Once the lockdown period ends, companies will lay more emphasis on cost optimization. Especially if the recovery is slow and halting, companies will probably look for options that will allow them to easily exit if they are forced to send employees home once more.

They will be seeking alternatives to traditional long-term office leases and there is an undeniable market demand for flexibility and enhanced tenant experience, which we expect to continue beyond the near-term negative economic impact of COVID-19.

flexible office lease

Reason No. 2: Remote Workers Have to Work Somewhere

Many people are now just becoming comfortable with remote work for the first time and figuring out ways to make it efficient. That could mean more employees and employers become comfortable with it. But that doesn’t mean all those remote workers will work at home forever. After a couple of months of lockdown and working from a home environment – with distractions, not enough usable workspace, or reliable Internet access – our guess is that people will be eager to work from somewhere else.

Shared workspaces, nearer to a home location, may actually be the ideal solution for many in the future months. They will give workers a flexible workspace to work and have the essential social contact lockdown has robbed from so many, yet affording non-crowded, quiet and easy to use facilities.

Reason No. 3: Community is Key to Recovery

Entrepreneurs, business owners, and workers will need social networks and local connections more than ever to regain their footing. Community strength will be essential in helping people reconnect, build new networks, and support each other.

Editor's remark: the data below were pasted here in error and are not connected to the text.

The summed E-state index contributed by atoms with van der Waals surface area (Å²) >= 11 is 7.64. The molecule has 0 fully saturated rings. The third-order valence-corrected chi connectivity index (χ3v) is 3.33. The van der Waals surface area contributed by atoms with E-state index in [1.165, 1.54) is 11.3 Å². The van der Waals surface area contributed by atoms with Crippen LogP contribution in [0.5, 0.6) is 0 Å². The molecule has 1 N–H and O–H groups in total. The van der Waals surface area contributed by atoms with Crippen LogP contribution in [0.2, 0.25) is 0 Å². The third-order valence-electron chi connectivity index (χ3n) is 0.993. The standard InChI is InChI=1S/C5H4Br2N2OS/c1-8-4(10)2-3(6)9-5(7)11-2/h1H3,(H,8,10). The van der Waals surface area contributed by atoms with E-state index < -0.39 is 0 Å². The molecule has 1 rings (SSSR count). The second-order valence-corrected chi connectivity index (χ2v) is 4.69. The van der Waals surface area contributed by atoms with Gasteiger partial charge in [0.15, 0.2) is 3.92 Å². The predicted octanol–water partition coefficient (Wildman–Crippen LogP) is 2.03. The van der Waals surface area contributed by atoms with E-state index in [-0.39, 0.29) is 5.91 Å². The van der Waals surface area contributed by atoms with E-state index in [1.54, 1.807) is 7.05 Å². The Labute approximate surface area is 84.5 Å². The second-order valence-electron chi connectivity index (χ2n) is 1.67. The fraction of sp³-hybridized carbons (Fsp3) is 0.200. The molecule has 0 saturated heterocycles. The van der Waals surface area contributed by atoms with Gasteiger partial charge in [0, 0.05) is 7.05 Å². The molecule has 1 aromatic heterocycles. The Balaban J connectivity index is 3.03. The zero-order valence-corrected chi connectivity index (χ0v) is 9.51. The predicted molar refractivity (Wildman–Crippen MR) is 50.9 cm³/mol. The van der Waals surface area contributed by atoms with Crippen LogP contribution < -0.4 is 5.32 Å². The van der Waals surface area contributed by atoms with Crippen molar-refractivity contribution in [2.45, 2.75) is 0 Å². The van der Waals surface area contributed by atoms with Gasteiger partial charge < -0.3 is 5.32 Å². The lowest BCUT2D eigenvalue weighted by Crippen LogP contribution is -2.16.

Coworking was an idea that was founded on community, however, it had become an industry driven by real estate. A race to monopolize the industry created workspaces that required ‘as many bums on seats as possible’. Community became an afterthought. Stone Soup was created in order to bring community back to coworking. Employing generous workspace and large, flexible work areas to encourage a sense of calm. We believe that human beings should work side-by-side, not on top of one another.

 

COVID-19 and coworking in Athens

Are coworking spaces closed because of COVID-19?

Numerous countries around the world are in the beginning stages of managing their own outbreaks, in each country the situation is very different and governments make their own decisions about how they can deal with the virus best. In Greece, it’s been a week since most companies and organizations were instructed to conduct their businesses remotely.
It’s crucial that we all follow our country’s respective measures and instructions for our health and protection. Even if Stone Soup is not directly obligated to stay closed, we have taken all precautionary measures and since March 12th we are not accepting any new members. As all coworking spaces are based on the social interaction of their members, we have recommended to our members to work from home as much as possible.

Stone Soup coworking community

This abrupt lockdown and necessity to work from home, is disruptive and apart from having to recalibrate your tasks and your own workspace, you may also face difficulty to concentrate and a feeling of solitude. This is why coworking space operators are exploring how we could work together online and keep the human interaction alive. 

To keep the community of Stone Soup active we boost our communication on online channels like Slack. Feel free to visit the #westaytogether channel to get webinar invitations, to share things to do, to arrange video calls, to share yoga videos or to start a group for people to enjoy online video games together, and many more ideas. COVID-19 virus shouldn’t put the coworking spirit in Athens down!